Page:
let us tell sad stories of the death of kings

The BBC are currently doing a “OMG SHAKESPEARE” season which is turning out to be ridiculously exciting.

There are a bunch of the expected documentaries about the unimaginable GENIOOS and ENGLISHNESS of Shakespeare, which are about as irritating as you’d imagine. There’s a lot of Simon Schama sitting in random places loosely associated with the life of the cultural construct we call Shakespeare, verbally orgasming over the notion of this aforementioned cultural construct learning Latin grammar and being inspired by an abiding love of words (cut to: The History Boys, words, always in that tone of reverence…)

I gave up after the first fifteen minutes. At least partially because it was just too like the Dead Ringers parody and I couldn’t take it even remotely seriously.

However, last night H and I watched the Richard II dramatisation and it was … oh exquisite. Not entirely coherent but I know which I’d rather. It is full of awesome people being awesome (Patrick Stewart as John of Gaunt, Poirot as the Duke of York, James Purfoy as Mowbry, Lindsay Duncan as Ms the Duke of York and I shall came onto the radiance of Ben Whishaw in a moment) and, admittedly, they have taken out a bunch of words to make way for scenes of people jousting or standing on the beach but … hell … it was wonderful to watch. They symbolic hammer had been applied with great enthusiasm and not much discrimination – I lost track of crucified Jesuses (Jesusi?) and waves washing away names writ on sand (oh d’you SEE) and weird camera angles of the (hollow) crown until it felt more like The One Ring.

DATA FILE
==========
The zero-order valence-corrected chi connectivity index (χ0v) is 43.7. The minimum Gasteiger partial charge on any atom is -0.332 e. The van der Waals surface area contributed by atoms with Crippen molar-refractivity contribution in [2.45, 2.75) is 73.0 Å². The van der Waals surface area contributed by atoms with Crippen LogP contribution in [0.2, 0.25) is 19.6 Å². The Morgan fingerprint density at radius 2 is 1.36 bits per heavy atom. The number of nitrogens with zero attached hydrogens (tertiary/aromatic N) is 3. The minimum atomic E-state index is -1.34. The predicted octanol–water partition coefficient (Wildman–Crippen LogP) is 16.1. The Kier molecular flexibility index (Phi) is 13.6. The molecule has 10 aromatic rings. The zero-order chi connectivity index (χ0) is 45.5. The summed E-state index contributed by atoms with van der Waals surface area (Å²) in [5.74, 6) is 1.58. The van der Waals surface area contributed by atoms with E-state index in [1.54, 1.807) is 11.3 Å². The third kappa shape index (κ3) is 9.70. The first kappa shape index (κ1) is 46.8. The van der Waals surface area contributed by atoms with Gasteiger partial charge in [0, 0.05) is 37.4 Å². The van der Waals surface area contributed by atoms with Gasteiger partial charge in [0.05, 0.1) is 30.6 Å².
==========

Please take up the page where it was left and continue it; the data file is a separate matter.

And H and I got into a big argument afterwards about what it all MEANT, because most of the lost words seemed to belong to Bollingbroke so he mainly came across as A Man With a Beard, rather than the politician to oppose Richard’s divinity. And, as a consequence of the symbolic mashup, it was slightly hard to tell what they were trying to say – I think they were going straight down the line for “crappy monarch achieves some glimmer of true majesty in adversity” whereas H’s take was “wet gay cries a lot.”

Regardless, there are not enough words in the universe to encompass my profound adoration for Ben Whishaw. And perhaps part of the reason the whole thing worked better for me than it did for H was that I am always mesmerised by Whishaw. There’s a combination of restless energy, astonishing grace and profound vulnerability to him that I find deeply deeply … ahem yes. Of course, having those qualities it seems he is doomed to play always the fragile and the broken.  I think he’s been Keats, Sebastian Flyte, and now Richard II. But also he does wonderful things with the language – he speaks it so naturally, conveying both clarity and depth.

Also the scene at the centre of Richard II where he surrenders his crown to Bollingbroke was extraordinary. (H: “oh God, he’s crying again.”). And it was totally not the thing to take away from it but there’s a moment when he falls to the floor at Bollingbroke’s feet and the crown (the HOLLOW CROWN, d’you see!) rolls from his outstretched fingers … and I found it – inadvertently – searingly erotic. Symbolic Mallet aside, I think they did quite well in juxtaposing ideas of kingship and mortality, the physical body and the body body politic, although perhaps that’s just because of Whishaw’s own luminous physicality. And I know watching the mortal surrender the divine is not for, err, getting your rocks off. But it really was the ultimate taboo.


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